Simpson and his donkey, for instance, are seen as a crucial part of the mythology. Now Simpson was a brave man who didn’t ask to be turned into a hero, but his place in the Gallipoli story has come to be out of all proportion to what he did. He wasn’t the most inspirational man on Gallipoli. His name should not be put up ahead of men such as Alfred Shout, Harry Murray, the New Zealander William Malone, or the Englishman Harold Walker. But there is no sense dwelling on this, other than to acknowledge the power of myth.
Nor is there much sense in dwelling on the fact that Gallipoli probably shouldn’t be the centrepiece of Australia’s military history. We lost 8700 Australians killed on Gallipoli and 46,000 dead in France and Belgium in the following three years, and another 39,000 in World War II. Gallipoli was a defeat. The Australian victory under General Monash at Mont St Quentin in 1918 was an extraordinary feat, in that it makes you wonder how men can endure so much and still go on and win. But who remembers Mont St Quentin?
The myths and legends and the sentimental favourites are all problems when it comes to writing history. So how should it be written? This too touches on the debate that has been going on in Australia during the past year or so about the teaching of history in schools.
It would be nice if we simply said the best way to write history is to tell the truth. The trouble is, and no matter how hard you try, you sometimes can’t find the truth – or at least not all of it, and not in a way that would stand up in a court of law. One of the best definitions of journalism I’ve ever heard came from an American who said, “journalism was the best obtainable version of the truth”. That is sometimes the way with history too, and it doesn’t matter so long as you don’t represent to the reader that you have found the objective truth. To give an example of how hard it is to find the truth, think of the debate in the United States about what Edwin Stanton, the Secretary of War, said upon the death of Abraham Lincoln. One school has Stanton saying, “Now he belongs to the ages.” Another has him saying, “He belongs to the angels now.”
I like history written as narrative. One reason this doesn’t always happen is that narratives are hard work. You have to work out the time lines and you need to craft your work like a novelist, so that the story keeps moving on like a river, widening out as it nears the sea. It’s easier to avoid the narrative and write about themes, and it’s easiest of all to write history through a prism, be it Marxism or feminism or some other ‘ism’. But there are problems with these latter forms, and particularly when it comes to teaching.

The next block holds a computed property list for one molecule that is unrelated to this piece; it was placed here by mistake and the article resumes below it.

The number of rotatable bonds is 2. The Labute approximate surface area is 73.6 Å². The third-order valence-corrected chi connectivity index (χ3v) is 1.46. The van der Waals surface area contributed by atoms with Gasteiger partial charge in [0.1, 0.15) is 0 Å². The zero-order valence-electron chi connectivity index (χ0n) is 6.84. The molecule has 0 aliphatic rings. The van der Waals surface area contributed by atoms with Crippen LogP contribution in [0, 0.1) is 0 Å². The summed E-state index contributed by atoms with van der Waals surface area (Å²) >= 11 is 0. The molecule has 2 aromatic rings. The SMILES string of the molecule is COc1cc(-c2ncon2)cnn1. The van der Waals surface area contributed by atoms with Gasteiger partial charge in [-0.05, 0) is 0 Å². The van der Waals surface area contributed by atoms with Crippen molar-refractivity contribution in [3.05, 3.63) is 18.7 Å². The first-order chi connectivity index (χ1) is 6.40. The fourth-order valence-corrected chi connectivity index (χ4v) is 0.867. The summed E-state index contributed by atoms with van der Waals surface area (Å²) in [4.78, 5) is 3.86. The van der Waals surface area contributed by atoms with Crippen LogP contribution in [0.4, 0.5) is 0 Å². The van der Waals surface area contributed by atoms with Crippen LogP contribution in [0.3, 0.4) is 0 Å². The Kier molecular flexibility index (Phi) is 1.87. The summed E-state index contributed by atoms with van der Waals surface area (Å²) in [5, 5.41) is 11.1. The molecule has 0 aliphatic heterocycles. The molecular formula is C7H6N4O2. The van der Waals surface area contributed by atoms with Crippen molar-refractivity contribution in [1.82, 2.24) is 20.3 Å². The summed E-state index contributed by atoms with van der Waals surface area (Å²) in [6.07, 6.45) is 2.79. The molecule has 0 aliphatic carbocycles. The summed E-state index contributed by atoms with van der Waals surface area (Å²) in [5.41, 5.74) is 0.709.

The first thing we need to know before we make any judgements, before we decide who are the goodies and who are the baddies, comes down to a two-word question: what happened? What happened? Only when we know this can we start to form judgements.
One of the most annoying things I find about newspapers these days is the breathless story that says in its first sentence that Politician A has said the most shocking things about so-and-so. The next dozen paragraphs are given over to cries of outrage from various lobby groups and calls for apologies and UN sanctions. And a voice inside you is crying out, “Yes, but tell me what he said and the context in which he said it. Tell me what he said that and I can form my own judgements”. First of all you need the narrative.
History is not propaganda. It thus should not be a celebration, something written with the idea of making the nation feel good about itself. This can’t be for the simple reason that every nation owns something to be ashamed of. But one can easily understand why some people have gravitated towards this notion of celebration in Australia in recent times.
We have had so much ‘black armband’ history that there had to be a reaction against it. My feeling is that most Australians don’t believe that their history is a long saga of shame. They know it’s about triumphs and follies, the good and the bad, but more good than bad. They also, I’m sure, are wary of revisionism and politically loaded interpretations.
Revisionism truly is tiresome. Again, one sees much of it with military history. World War I is still being fought by people who can’t seem to understand that generals born around 1870 needed time to come to terms with how the industrial age had changed warfare.
Churchill is still being criticised for the fall of Singapore -- and, yes, the British were culpable there – and for the Greek campaign that led to the Crete campaign -- and, yes, mistakes were made here too. But Churchill had a little on his mind in 1940 and 1941 when he was virtually fighting Hitler alone, and we should allow for this. It matters when you come to write history that you try to understand the people you are writing about in terms of the world in which they were living.